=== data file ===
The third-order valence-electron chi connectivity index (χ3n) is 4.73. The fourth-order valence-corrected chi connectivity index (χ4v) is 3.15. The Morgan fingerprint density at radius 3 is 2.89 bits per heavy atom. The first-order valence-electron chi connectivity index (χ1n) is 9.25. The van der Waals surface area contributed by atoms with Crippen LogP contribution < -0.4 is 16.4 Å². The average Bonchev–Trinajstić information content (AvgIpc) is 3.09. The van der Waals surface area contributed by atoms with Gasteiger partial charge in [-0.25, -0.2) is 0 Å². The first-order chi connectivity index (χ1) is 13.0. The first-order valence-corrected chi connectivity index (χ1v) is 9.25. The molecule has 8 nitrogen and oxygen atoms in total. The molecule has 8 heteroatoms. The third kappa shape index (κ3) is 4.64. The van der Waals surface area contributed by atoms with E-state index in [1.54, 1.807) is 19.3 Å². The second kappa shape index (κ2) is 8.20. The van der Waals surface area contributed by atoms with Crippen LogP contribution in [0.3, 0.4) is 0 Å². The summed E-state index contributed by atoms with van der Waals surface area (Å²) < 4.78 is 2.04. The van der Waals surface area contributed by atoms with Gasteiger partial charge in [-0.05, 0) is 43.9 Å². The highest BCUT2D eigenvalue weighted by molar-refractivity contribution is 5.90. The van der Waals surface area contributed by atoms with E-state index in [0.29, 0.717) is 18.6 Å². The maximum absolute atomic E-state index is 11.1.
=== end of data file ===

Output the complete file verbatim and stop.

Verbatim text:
The third-order valence-electron chi connectivity index (χ3n) is 4.73. The fourth-order valence-corrected chi connectivity index (χ4v) is 3.15. The Morgan fingerprint density at radius 3 is 2.89 bits per heavy atom. The first-order valence-electron chi connectivity index (χ1n) is 9.25. The van der Waals surface area contributed by atoms with Crippen LogP contribution < -0.4 is 16.4 Å². The average Bonchev–Trinajstić information content (AvgIpc) is 3.09. The van der Waals surface area contributed by atoms with Gasteiger partial charge in [-0.25, -0.2) is 0 Å². The first-order chi connectivity index (χ1) is 13.0. The first-order valence-corrected chi connectivity index (χ1v) is 9.25. The molecule has 8 nitrogen and oxygen atoms in total. The molecule has 8 heteroatoms. The third kappa shape index (κ3) is 4.64. The van der Waals surface area contributed by atoms with E-state index in [1.54, 1.807) is 19.3 Å². The second kappa shape index (κ2) is 8.20. The van der Waals surface area contributed by atoms with Crippen LogP contribution in [0.3, 0.4) is 0 Å². The summed E-state index contributed by atoms with van der Waals surface area (Å²) < 4.78 is 2.04. The van der Waals surface area contributed by atoms with Gasteiger partial charge in [-0.05, 0) is 43.9 Å². The highest BCUT2D eigenvalue weighted by molar-refractivity contribution is 5.90. The van der Waals surface area contributed by atoms with E-state index in [0.29, 0.717) is 18.6 Å². The maximum absolute atomic E-state index is 11.1.